The news is shocking enough to make a weeping fig inconsolable.
Despite their reputation as indoor pollution busters, new research has confirmed that when it comes to purifying our polluted houses, houseplants are useless.
Unless you transform your living room into the cave of Tarzan. Only then will you experience the clean, breathing benefits that have long been associated with ferns, palms and spider plants.
Because, says Michael Waring, professor of architecture and environmental engineering at Drexel University in Philadelphia, you need between ten and 1,000 plants – depending on size and type – per square meter to get exactly the same & # 39; air-cleaning & # 39; effect if opening a few windows.
This will of course be a tragic development for millennials, whose fiery hovering of house plants has caused a potted plant tree that has been unprecedented since the 1970s.
Despite their reputation as indoor pollution busters, new research has confirmed that when it comes to purifying our polluted houses, houseplants are useless
Sold the lie that houseplants are stylish (really?) And good for the environment (oh come on!), Millennials now buy more cheese plants, aloe vera, bamboo and the like than any other generation, good for a third of all sales.
Typical of selfie-obsessed people over 20, replanting house plants has little to do with green fingers and much more with generating & # 39; green envy & # 39; online.
Clean food was like 2018. The current Instagrammers now love & # 39; breathe clean & # 39 ;, with the hashtag & # 39; houseplants & # 39; who posted more than 2.5 million messages on the photo sharing app.
Even that much light-hearted hippie standard from the seventies indoor jungle look, the rubber plant, bounces back. Rattan baskets and hanging planters are also in vogue. The macramé army has returned – but is it here to stay?
Professor Waring, based on 30 years of research, is not so sure. In fact, he claims that plants are simply too slow in filtering common airborne toxins known as volatile organic compounds (VOCs) such as benzene.
These chemical compounds are released into the atmosphere after burning wood, coal and gasoline and can cause eye, nose and throat irritation, frequent headache and lung cancer.
In other words, not filtering them away is a pretty big mistake.
Professor Waring blames the misplaced dependence on millennials of pot plants for a rather unlikely organization: Nasa.
In the 1980s, NASA engineers were determined to find out how they could prevent VOCs from hiding the air at space stations. Of course, if it gets stuffy in space, you can't just open a window. And that is why they carried out a number of tests in 1989 to see if plants could do the job. But although the experiments were for the most part successful, pot plant vendors who then used the findings to market their wares did not declare that the tests were conducted in closed laboratories. These sterile rooms have nothing in common with the swirling atmosphere in most homes – and plants simply don't catch air quickly enough to efficiently purify them.
That does not mean that houseplants are completely useless air purifiers. Photosynthesis alone – the chemical process that produces food for the plant – removes carbon dioxide and brings oxygen back into the air.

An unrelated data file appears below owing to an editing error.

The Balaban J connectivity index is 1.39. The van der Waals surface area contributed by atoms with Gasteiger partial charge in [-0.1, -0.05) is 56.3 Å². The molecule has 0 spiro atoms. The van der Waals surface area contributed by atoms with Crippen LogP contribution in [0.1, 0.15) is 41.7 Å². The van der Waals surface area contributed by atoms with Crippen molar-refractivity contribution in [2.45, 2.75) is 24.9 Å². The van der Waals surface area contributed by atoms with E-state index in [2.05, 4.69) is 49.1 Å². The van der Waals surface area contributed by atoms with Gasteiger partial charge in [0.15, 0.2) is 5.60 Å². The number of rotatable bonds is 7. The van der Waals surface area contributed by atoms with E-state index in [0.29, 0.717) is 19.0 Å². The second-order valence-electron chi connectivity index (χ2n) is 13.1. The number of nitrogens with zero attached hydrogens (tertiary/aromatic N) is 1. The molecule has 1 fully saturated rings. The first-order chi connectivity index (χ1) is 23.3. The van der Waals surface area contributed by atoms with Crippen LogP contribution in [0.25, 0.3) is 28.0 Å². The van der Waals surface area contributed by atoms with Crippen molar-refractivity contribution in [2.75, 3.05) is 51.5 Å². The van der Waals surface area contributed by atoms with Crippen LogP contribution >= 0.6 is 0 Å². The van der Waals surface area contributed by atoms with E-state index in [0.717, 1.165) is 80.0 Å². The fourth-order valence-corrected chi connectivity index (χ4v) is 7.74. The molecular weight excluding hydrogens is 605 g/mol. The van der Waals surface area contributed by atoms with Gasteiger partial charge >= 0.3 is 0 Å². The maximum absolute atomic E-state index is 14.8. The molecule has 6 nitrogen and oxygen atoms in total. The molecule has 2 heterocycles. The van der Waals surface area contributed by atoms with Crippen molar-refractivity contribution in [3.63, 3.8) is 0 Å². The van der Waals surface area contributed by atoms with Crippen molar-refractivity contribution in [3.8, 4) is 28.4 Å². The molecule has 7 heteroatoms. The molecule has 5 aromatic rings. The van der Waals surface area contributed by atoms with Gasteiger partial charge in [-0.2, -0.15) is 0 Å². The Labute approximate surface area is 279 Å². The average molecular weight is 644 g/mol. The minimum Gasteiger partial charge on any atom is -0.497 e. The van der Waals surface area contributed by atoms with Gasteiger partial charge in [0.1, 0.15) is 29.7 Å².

And outdoors, plant roots can absorb toxic heavy metals such as lead into their cells.
Meanwhile, even if plants are not the fantastic air purifiers as once thought, psychologists are still enthusiastic about the countless mental uplifts that we get simply by having green living things around us.
After dubbed & # 39; biophilia & # 39 ;, they say that just looking at green leafy plants helps stimulate our mood, making us feel better physically and think more creatively.
Meanwhile, even if plants are not the fantastic air purifiers as once thought, psychologists are still enthusiastic about the countless mental uplifts that we get simply by having green living things around us
All of this could explain why recent tests show that having plants at home helps us to better deal with our companions.
Fancy? They can even help to clean the air – if not to clean it – after domestic rows. . .
Unless your house plants naturally decide to kill themselves mysteriously – just like the expensive salon palm that I installed in our living room last year and now commits suicide one page at a time. With such & # 39; leaves & # 39 ;, who needs enemies?
Nevertheless, an entire industry has arisen around the identification of specific house plants for specific air cleaning tasks in the home.
For example, the Country Living website claims that English ivy is a perfect plant for a bathroom because & # 39; it is particularly effective at reducing airborne excrement & # 39 ;. Charming.
In general, plants are generally cheaper than the electronic air cleaners that are often found in high-tech homes. The clean breath has also made sales of this rising, with the global market expected £ 6.2 billion sent by 2024. Some, such as the trendy Molekule (predictably approved by Gwyneth Paltrow & # 39; s lifestyle website Goop), promise to & # 39; actually destroy & # 39; pollutants & # 39; at the molecular level & # 39 ;.
Even if that was scientifically credible, the £ 560-plus price tag is enough to make you squeak.
For comparison: a broad palm that gardeners claim to be & # 39; one of the few plants that can help reduce the amount of ammonia in a range of cleaning products & # 39 ;, seems like a £ 350 snipe for a mature sample.
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